US speciality retailer Gap Inc has reported a rise in net income to US$276m for the 13 weeks to 2 February, from $205m in the year-ago period. The company’s gross margin was 35.6%, a decrease of 120 basis points compared with last year. During the first quarter of fiscal 2018, Gap adopted a new revenue recognition standard, ASC 606. Excluding the impact of presentation changes from this adoption, gross margin was 34.2%, a decrease of 260 basis points compared with last year, largely driven by elevated promotional activity at Old Navy and Gap brand. Net sales, meanwhile, dropped to $4.62bn from $4.78bn last year. Excluding the presentation changes, net sales decreased 7%. Total comparable sales were down 1% compared with a 5% increase last year. Within this, comparable sales were flat at Old Navy versus a 9% rise last year, while both Banana Republic and Gap saw declines. The brands reported comparable sales falls of 1% and 5% respectively.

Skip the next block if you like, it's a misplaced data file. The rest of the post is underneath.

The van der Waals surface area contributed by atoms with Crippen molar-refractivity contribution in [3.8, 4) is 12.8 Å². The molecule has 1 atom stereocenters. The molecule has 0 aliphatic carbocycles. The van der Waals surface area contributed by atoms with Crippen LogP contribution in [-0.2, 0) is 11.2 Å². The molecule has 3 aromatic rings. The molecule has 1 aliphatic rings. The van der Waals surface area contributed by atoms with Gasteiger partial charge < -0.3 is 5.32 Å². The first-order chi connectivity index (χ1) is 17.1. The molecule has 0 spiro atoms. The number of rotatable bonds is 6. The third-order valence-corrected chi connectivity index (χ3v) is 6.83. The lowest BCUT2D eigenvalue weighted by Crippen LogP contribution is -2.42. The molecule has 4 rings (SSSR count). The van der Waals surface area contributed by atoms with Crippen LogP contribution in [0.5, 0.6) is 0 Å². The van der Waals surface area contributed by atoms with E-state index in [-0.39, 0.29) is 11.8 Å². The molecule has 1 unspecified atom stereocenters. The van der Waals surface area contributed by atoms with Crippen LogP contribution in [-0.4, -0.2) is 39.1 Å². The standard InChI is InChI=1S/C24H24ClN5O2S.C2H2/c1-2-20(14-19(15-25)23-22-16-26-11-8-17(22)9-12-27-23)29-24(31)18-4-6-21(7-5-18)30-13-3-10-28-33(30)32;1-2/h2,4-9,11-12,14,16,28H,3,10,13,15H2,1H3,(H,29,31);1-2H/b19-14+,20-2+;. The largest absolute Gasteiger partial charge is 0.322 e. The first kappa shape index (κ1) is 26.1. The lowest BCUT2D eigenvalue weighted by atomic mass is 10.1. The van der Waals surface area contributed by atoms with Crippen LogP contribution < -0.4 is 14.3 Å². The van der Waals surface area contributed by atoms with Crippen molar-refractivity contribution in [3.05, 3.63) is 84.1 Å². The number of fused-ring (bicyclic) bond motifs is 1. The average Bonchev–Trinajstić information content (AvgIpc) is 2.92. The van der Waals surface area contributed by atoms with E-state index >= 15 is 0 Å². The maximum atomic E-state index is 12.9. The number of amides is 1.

In addition, the retailer has announced the closure of 230 of its namesake brand stores and revealed plans spin off the group’s Old Navy brand into an independent, publicly traded company.
Revenues at US footwear firm Crocs totalled US$216m in the three months ended 31 December, an 8.5% rise on the fourth quarter of 2017, or 11.3% on a constant currency basis. The firm said store closures and business model changes reduced its revenues by about $7m. Its wholesale business grew 9.7%, its e-commerce businesses by 18.9% and its retail comparable store sales were up 13.4%. Net loss widened in the period, however, totalling $118.7m, compared to $28.3m in the fourth quarter of 2017. After adjusting for non-recurring SG&A charges in the fourth quarters of 2018 and 2017, and for the non-recurring accounting adjustments related to the Blackstone Transaction, Crocs said its non-GAAP net loss attributable to common stockholders were $7.7m and $18.9m in the fourth quarters of 2018 and 2017, respectively. Gross margin in the period was 46.2%, an increase of 80 basis points over last year’s fourth quarter. The increase was driven by strong sales of high-margin clogs, the strength of the firm’ direct-to-consumer business and a disciplined approach to promotions.?